CSV Column Descriptions
Below you’ll find helpful details relating to every column that the plugin imports and exports. Please don’t attempt to type these into a spreadsheet. The best way to get a correctly formatted CSV file is by downloading an export file.
There should always be a number in this field when you export. Leave the number as it is if you want to modify the same post. If you want to use the post as a template for a new post, then delete the number and leave it blank. If you want to delete the post, then add a minus to the number (ie 123 becomes -123). Deleted posts will be moved to trash and WordPress will delete permanently after 30 days.
CSV Imp exports dates as yyyy-mm-dd hh:mm:ss. However, by the time you see it in your spreadsheet it will probably have a different format. To avoid problems, I recommend configuring your spreadsheet not to alter the format, and to ensure that your import files format the dates in the same way that they are exported. If you use any other format, import may fail or the dates might be mis-interpreted.
This will be the title of your post or page.
This will be the content of your post or page. HTML markup is no problem, but you should avoid using your enclosure character. ie if your CSV delimiter is a comma and your CSV enclosure is a double quote, then don’t use double quotes in your HTML markup.
You can add this to a post or a page but, with most themes, it will only display for posts.
Pages can be organised hierarchically. Use this field to specify ‘id’ of the parent post. With most themes, this will only work with pages.
This is the unique name (aka ‘slug’) required for each post and page. When you link to your page, this is what appears in the url. If you notice that your slugs are getting numbers added to them on import, it means that the slug is already used somewhere in WordPress (posts in trash will still cause this to happen)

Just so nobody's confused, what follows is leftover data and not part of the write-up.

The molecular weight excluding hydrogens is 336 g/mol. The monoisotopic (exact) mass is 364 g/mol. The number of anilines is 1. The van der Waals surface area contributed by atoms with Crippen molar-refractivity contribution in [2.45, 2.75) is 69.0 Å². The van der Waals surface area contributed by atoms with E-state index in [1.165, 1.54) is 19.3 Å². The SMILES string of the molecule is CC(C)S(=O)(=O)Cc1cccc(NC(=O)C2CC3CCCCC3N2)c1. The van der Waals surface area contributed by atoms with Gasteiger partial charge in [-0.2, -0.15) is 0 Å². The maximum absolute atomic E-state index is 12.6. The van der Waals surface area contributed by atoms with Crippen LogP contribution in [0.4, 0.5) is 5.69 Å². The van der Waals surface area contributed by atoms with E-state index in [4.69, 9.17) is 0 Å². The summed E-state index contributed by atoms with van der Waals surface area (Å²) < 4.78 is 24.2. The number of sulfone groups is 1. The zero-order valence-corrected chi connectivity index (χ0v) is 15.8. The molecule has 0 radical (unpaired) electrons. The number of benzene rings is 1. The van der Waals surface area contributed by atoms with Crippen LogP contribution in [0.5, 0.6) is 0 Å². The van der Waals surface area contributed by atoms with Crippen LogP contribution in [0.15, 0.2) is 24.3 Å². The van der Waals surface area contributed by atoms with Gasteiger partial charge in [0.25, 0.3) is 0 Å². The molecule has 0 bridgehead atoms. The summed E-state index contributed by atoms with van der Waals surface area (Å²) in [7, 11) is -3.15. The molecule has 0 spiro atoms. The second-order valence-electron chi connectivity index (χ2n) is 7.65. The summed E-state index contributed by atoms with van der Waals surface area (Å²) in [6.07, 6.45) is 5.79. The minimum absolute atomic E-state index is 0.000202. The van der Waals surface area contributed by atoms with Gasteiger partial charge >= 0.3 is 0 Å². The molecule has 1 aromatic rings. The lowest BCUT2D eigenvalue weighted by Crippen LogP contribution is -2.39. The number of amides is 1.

This can be ‘page’ or ‘post’.
This can be ‘open’ or ‘closed’. Open means pingbacks and trackbacks will be allowed.
This can be ‘open’ or ‘closed’. Open means comments will be allowed.
Use this to control the order in which pages appear in menus. Lower numbers appear first. With most themes this will do nothing when set on a post.
If you put “one, two, three” into this field then these tags will be created, if necessary, and then attached to your post.
CSV Imp supports simple category creation as well as category hierarchies. Following are some examples of what you could put into this field:
- Input: “one, two, three”
Result: Three categories created with the name and slug the same.
- Input: “Name 1:slug1, Name 2:slug2, Name 3:slug3″
Result: Three categories named ‘Name 1, Name 2, Name 3′ but with slugs ‘slug1, slug2, slug3′ respectively.
- Input: “Parent Name:parentslug, parentslug~Name 1:slug1, parentslug~Name 2:slug2, parentslug~Name 3:slug3″
Result: The first category is called ‘Parent Name’ with a slug ‘parentslug’, and the other three categories are children of that parent
You must create parent categories before any children categories or it won’t work. However, if you follow that rule, you should be able to build quite complex hierarchies.
Any custom taxonomies you have will appear around here in the CSV export file. Again, I recommend following the quick start guide to get the correct column names, order, and format.
You can specify a thumbnail for your product here. CSV Imp does not transfer images to your web server. You need to upload them yourself using FTP or some other method. Image files must be place under the ‘wp-content/uploads’ folder somewhere on your web server.
If you FTP ‘image.jpg’ to the ‘wp-content/uploads/2011/05′ folder, then you’d need to put ’2011/05/image.jpg’ into this field so that CSV Imp can find the image and import it into WordPress for you.
Custom Fields – Simple
If you have any custom fields, this is where they’ll be exported. You could even insert a new column here and a new custom field will be created on import.
Custom Fields – Complex
Some plugins and themes store complex data structures in a custom field. As of version 1.4.3, WP CSV will import and export these in JSON format. The format is very useful but it can also be quite unforgiving, so be very careful when you edit complex custom fields. As always, let the plugin or theme that produces the complex custom field do so for at least one post and then use that as a starting point in your spreadsheet.